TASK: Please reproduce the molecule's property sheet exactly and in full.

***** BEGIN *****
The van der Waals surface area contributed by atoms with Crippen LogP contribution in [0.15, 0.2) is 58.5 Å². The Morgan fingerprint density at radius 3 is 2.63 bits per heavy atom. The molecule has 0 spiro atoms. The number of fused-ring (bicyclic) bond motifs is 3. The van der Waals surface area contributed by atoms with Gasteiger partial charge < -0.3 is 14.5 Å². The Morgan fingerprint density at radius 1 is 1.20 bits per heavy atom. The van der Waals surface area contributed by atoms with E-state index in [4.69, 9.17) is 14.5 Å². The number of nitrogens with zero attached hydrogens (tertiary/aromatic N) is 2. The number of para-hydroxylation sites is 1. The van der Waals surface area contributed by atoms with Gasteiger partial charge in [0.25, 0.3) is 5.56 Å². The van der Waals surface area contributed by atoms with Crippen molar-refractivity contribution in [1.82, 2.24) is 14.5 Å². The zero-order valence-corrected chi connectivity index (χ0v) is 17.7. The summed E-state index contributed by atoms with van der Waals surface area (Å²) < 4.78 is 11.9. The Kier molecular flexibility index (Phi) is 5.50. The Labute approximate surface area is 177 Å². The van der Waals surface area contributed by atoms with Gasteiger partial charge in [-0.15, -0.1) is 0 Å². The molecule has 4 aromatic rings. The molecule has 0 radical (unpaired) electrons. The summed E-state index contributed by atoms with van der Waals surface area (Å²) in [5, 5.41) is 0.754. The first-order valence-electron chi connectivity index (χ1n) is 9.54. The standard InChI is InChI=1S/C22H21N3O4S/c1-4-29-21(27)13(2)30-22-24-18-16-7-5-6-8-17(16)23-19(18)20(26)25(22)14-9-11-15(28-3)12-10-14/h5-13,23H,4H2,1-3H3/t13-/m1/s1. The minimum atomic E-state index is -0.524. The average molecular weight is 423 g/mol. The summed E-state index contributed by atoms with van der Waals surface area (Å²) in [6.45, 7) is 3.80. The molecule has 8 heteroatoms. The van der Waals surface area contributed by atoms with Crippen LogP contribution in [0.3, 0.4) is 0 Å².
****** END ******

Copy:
The van der Waals surface area contributed by atoms with Crippen LogP contribution in [0.15, 0.2) is 58.5 Å². The Morgan fingerprint density at radius 3 is 2.63 bits per heavy atom. The molecule has 0 spiro atoms. The number of fused-ring (bicyclic) bond motifs is 3. The van der Waals surface area contributed by atoms with Gasteiger partial charge < -0.3 is 14.5 Å². The Morgan fingerprint density at radius 1 is 1.20 bits per heavy atom. The van der Waals surface area contributed by atoms with E-state index in [4.69, 9.17) is 14.5 Å². The number of nitrogens with zero attached hydrogens (tertiary/aromatic N) is 2. The number of para-hydroxylation sites is 1. The van der Waals surface area contributed by atoms with Gasteiger partial charge in [0.25, 0.3) is 5.56 Å². The van der Waals surface area contributed by atoms with Crippen molar-refractivity contribution in [1.82, 2.24) is 14.5 Å². The zero-order valence-corrected chi connectivity index (χ0v) is 17.7. The summed E-state index contributed by atoms with van der Waals surface area (Å²) < 4.78 is 11.9. The Kier molecular flexibility index (Phi) is 5.50. The Labute approximate surface area is 177 Å². The van der Waals surface area contributed by atoms with Gasteiger partial charge in [-0.15, -0.1) is 0 Å². The molecule has 4 aromatic rings. The molecule has 0 radical (unpaired) electrons. The summed E-state index contributed by atoms with van der Waals surface area (Å²) in [5, 5.41) is 0.754. The first-order valence-electron chi connectivity index (χ1n) is 9.54. The standard InChI is InChI=1S/C22H21N3O4S/c1-4-29-21(27)13(2)30-22-24-18-16-7-5-6-8-17(16)23-19(18)20(26)25(22)14-9-11-15(28-3)12-10-14/h5-13,23H,4H2,1-3H3/t13-/m1/s1. The minimum atomic E-state index is -0.524. The average molecular weight is 423 g/mol. The summed E-state index contributed by atoms with van der Waals surface area (Å²) in [6.45, 7) is 3.80. The molecule has 8 heteroatoms. The van der Waals surface area contributed by atoms with Crippen LogP contribution in [0.3, 0.4) is 0 Å².